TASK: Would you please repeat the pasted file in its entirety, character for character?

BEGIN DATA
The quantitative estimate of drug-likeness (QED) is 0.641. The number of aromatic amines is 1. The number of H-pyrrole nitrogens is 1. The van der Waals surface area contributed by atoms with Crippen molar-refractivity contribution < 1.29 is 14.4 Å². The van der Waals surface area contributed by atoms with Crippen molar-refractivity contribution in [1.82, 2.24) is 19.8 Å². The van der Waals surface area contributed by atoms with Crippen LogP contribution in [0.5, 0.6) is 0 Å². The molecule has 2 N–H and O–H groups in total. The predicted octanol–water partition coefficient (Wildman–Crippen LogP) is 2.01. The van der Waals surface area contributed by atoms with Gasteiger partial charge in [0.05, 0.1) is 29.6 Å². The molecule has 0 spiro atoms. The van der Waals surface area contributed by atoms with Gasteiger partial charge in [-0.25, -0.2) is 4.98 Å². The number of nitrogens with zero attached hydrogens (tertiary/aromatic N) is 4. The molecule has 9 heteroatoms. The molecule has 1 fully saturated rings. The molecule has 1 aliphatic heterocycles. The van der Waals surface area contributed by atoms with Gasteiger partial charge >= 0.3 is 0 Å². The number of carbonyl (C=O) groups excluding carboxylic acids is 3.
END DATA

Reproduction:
The quantitative estimate of drug-likeness (QED) is 0.641. The number of aromatic amines is 1. The number of H-pyrrole nitrogens is 1. The van der Waals surface area contributed by atoms with Crippen molar-refractivity contribution < 1.29 is 14.4 Å². The van der Waals surface area contributed by atoms with Crippen molar-refractivity contribution in [1.82, 2.24) is 19.8 Å². The van der Waals surface area contributed by atoms with Crippen LogP contribution in [0.5, 0.6) is 0 Å². The molecule has 2 N–H and O–H groups in total. The predicted octanol–water partition coefficient (Wildman–Crippen LogP) is 2.01. The van der Waals surface area contributed by atoms with Gasteiger partial charge in [0.05, 0.1) is 29.6 Å². The molecule has 0 spiro atoms. The van der Waals surface area contributed by atoms with Gasteiger partial charge in [-0.25, -0.2) is 4.98 Å². The number of nitrogens with zero attached hydrogens (tertiary/aromatic N) is 4. The molecule has 9 heteroatoms. The molecule has 1 fully saturated rings. The molecule has 1 aliphatic heterocycles. The van der Waals surface area contributed by atoms with Gasteiger partial charge >= 0.3 is 0 Å². The number of carbonyl (C=O) groups excluding carboxylic acids is 3.